Schultz hammered away at this on Wednesday's show, focusing on what could be Obama's Achilles' heel in the affair, senior adviser David Axelrod's statement on Nov. 23 that Obama and Blagojevich had spoken about the vacancy (after the scandal broke, Axelrod claimed he "misspoke").
After playing a clip of Axelrod's statement on Nov. 23, Schultz had this to say (audio) --
Well, OK, how can any fair-minded American say, well, that's OK, we're done with that angle of the story. Wait a minute. This is a clear, admitted discrepancy and it makes people wonder what the hell's going on here.
Several mainstream media accounts suggest that about the only thing Barack Obama and Rod Blagojevich have in common is they both live in Illinois. Today at the Washington Post's Web site, for example, we learn that "Obama Worked to Distance Self From Blagojevich Early On." The article begins by noting that the Illinois governor, unlike other major state Democratic politicians, wasn't allowed to address this year's national convention. There was at least one good reason for that, although it wasn't covered by today's Washington Post. Lynn Sweet of the Chicago Sun-Times explained it last August:
The Obama campaign on Tuesday afternoon released more speakers for the second night of the Democratic convention in Denver, a batch of Democratic governors. Missing from the list: the first governor to back Obama, his homestate Illinois Gov. Rod Blagojevich. Blagojevich, who threw a heck of a party in Boston in 2004, has had no profile in the Obama campaign because of the scandals surrounding his administration, notably the Tony Rezko probe.
Because of Rezko, I never, ever expected Blagojevich to be tapped to speak.
You can just see the scene from the Wizard of Oz, where the wizard says ‘Pay no attention to the man behind the curtain.'
When it comes to diverting attention from a scandal plagued home state, don't worry Senator Obama, USA Today has your back.
In a bizarre demonstration of spinning numbers with the sole purpose of getting people to look away from the recent Blagojevich scandal, John Fritze and others at USA Today took statistics from the Department of Justice and the U.S. Census Bureau, crunched them in the liberal media calculator, and decided they had proof that North Dakota is actually the most corrupt state in the nation.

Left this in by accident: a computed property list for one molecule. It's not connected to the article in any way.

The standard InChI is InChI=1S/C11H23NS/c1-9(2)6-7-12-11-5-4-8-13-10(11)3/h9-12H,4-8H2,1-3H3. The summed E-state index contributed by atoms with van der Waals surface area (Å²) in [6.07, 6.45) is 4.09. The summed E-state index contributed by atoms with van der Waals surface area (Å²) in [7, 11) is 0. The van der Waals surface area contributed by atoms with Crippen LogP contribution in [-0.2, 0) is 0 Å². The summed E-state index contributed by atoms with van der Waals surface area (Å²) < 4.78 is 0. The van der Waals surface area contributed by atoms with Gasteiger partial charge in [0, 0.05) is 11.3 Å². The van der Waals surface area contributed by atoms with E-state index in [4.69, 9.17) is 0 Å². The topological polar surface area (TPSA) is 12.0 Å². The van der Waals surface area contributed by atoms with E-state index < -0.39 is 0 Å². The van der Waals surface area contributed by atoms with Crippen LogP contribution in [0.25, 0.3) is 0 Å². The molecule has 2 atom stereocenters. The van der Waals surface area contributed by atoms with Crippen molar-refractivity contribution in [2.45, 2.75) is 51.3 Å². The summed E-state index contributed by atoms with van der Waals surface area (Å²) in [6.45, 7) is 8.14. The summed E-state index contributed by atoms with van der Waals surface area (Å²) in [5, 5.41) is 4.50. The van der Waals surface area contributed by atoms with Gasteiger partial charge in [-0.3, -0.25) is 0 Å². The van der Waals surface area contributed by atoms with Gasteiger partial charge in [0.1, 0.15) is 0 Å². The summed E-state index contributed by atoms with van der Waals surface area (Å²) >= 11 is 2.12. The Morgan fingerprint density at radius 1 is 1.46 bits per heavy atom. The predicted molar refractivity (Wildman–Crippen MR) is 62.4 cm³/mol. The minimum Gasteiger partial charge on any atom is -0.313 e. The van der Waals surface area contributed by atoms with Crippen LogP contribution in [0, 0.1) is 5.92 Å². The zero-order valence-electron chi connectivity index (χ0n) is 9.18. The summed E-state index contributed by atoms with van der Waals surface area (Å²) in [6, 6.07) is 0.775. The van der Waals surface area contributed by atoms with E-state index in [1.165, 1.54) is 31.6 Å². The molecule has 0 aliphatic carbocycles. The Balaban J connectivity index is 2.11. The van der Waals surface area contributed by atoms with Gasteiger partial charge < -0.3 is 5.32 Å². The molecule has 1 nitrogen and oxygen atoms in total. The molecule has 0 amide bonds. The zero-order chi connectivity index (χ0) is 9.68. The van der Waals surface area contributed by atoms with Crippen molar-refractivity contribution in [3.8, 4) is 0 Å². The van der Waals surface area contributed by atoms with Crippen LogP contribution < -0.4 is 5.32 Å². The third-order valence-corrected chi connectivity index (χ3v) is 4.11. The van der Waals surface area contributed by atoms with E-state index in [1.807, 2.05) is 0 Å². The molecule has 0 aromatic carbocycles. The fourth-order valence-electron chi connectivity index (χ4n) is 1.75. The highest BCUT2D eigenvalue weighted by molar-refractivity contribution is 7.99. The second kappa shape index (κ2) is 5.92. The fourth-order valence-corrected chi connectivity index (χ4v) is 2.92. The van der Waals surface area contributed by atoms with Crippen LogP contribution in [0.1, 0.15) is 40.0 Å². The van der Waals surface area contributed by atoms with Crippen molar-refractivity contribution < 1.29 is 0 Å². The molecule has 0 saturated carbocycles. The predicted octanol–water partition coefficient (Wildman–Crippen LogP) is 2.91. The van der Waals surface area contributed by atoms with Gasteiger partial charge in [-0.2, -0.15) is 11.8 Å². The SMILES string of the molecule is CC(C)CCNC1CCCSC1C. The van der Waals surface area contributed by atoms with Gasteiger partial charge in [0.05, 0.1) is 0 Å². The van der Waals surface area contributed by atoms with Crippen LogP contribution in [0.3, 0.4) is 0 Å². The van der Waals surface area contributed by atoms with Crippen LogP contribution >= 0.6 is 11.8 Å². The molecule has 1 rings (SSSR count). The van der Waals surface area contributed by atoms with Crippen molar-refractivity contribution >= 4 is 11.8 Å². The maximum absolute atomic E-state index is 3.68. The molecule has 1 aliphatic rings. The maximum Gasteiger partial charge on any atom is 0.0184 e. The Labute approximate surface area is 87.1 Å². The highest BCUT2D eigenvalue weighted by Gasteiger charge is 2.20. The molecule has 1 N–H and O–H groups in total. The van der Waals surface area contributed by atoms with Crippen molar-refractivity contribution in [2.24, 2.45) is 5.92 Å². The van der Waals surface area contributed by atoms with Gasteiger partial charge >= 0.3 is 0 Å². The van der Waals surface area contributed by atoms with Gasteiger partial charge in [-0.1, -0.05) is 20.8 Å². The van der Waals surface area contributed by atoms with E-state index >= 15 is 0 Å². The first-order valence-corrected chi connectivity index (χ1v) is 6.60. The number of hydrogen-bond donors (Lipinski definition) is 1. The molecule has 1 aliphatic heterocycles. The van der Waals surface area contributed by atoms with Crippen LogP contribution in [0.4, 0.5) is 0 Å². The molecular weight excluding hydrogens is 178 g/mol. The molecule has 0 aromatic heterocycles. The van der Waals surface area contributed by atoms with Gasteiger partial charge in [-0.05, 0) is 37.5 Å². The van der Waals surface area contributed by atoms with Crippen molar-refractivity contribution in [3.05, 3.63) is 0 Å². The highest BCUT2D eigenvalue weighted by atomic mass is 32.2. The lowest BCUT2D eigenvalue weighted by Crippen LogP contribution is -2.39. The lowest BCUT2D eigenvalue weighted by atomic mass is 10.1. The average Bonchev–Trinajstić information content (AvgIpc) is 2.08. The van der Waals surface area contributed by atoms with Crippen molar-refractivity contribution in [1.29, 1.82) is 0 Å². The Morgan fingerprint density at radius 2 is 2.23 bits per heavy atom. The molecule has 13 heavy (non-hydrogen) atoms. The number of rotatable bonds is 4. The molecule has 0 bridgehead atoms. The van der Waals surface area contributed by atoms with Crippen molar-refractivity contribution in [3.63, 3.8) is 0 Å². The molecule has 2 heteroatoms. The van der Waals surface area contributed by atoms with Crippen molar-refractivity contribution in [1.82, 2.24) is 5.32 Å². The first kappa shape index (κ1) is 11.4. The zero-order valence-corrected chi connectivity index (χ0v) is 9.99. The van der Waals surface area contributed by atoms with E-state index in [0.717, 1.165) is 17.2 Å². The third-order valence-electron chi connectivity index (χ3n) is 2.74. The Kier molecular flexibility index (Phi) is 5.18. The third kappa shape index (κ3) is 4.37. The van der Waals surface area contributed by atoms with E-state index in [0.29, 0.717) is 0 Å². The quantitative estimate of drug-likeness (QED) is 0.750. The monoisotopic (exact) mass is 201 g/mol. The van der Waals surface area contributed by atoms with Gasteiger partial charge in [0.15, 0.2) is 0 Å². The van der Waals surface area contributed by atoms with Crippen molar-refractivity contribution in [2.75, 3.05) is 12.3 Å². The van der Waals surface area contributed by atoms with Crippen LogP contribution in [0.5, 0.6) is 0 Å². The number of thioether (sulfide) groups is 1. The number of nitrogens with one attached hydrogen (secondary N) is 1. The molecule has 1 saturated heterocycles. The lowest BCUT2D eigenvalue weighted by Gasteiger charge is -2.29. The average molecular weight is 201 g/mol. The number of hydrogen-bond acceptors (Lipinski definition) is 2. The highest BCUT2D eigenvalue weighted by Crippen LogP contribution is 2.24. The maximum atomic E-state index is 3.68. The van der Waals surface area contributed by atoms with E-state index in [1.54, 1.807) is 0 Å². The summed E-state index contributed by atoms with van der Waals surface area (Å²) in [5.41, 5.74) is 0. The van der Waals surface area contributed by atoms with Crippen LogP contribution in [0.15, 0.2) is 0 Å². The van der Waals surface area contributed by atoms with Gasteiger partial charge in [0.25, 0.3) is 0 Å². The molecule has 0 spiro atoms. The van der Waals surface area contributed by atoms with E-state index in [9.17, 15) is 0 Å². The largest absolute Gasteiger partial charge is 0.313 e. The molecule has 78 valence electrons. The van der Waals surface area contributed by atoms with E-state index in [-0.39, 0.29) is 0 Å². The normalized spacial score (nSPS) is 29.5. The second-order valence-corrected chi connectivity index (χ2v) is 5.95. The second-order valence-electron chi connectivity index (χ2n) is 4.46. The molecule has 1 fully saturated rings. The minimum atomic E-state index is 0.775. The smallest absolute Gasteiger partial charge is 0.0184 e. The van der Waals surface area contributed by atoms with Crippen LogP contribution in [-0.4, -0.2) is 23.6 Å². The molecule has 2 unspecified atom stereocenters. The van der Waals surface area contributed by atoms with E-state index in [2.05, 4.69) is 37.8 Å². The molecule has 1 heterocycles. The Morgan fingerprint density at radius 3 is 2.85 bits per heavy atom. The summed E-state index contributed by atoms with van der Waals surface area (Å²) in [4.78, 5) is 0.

CNN correspondent Jessica Yellin reversed course concerning her take on President-Elect Barack Obama’s “transparency” on the issue of Illinois Governor Rod Blagojevich and the appointment of his successor in the U.S. Senate. During a segment on Wednesday’s Situation Room, Yellin criticized the outgoing Illinois senator for “not starting off on the foot he promised he’d start off on, which is more transparency and more candor than we’ve seen before.” Just under 17 hour later, minutes after Obama stated that he was “absolutely certain” that no one in his camp was involved in the governor’s alleged scheme to sell his senate seat, the CNN correspondent praised the president-elect: “I should also highlight...that he’s also set down a marker for transparency. He promised a transparent government...and he has revealed now much more than we usually hear in these kind of investigations scandals from a politician.”
ABC was the only network to break into its daytime programming on Thursday with live coverage of Barack Obama’s press conference regarding the Wednesday arrest of Illinois’s Democratic Governor Rod Blagojevich. Neither CBS nor NBC interrupted regular programming to cover the press conference, during which Obama also named former Senator Tom Daschle as Health and Human Services secretary.
This lack of coverage is particularly odd because both CBS and NBC featured live coverage of past significant Obama press conferences. Since being elected to the presidency, Obama has held seven press conferences, including Thursday’s. CBS provided live coverage of three of them, Obama’s first on November 7, the announcement of Obama’s economic team on November 24, and the announcement of Obama’s national security team on December 1. Meanwhile, NBC covered five of the seven press conferences, the same as CBS, with the addition of a brief Obama press appearance on November 26 and the announcement of New Mexico Governor Bill Richardson as commerce secretary on December 3. Apparently neither CBS nor NBC felt that Obama addressing a major corruption scandal in his home state was worthy enough to interrupt "The Price is Right" or local news.
President-elect Barack Obama's transition website Change.gov is censoring questions offered by readers about disgraced Illinois Governor Rod Blagojevich.
Although the "Open for Questions" page was launched Wednesday stating "The Obama-Biden Transition wants to hear from you," readers have been quick to shelter the president-elect from inquiries relating to Blago.
The Associated Press is as much as blaming the victim for the attack again with theirs headlined "Obama says he wants to 'reboot' America's battered image among Muslims." In this report we get the AP saying that the reason the Muslim world is mad at us is because of George W. Bush. But not a word is mentioned about why Bush might have been in a position of interacting so heavily with the Muslim world in the first place. How soon the AP forgets a little thing we like to call 9/11.
Using Obama's claim that he'll use his full given name, Barack Hussein Obama, as he's sworn into office, the AP trumpets how Obama will "repair America's reputation worldwide" after that dastardly Bush leaves the Oval Office. AP's thoughts on why Obama must undertake this grave effort, though, are interesting.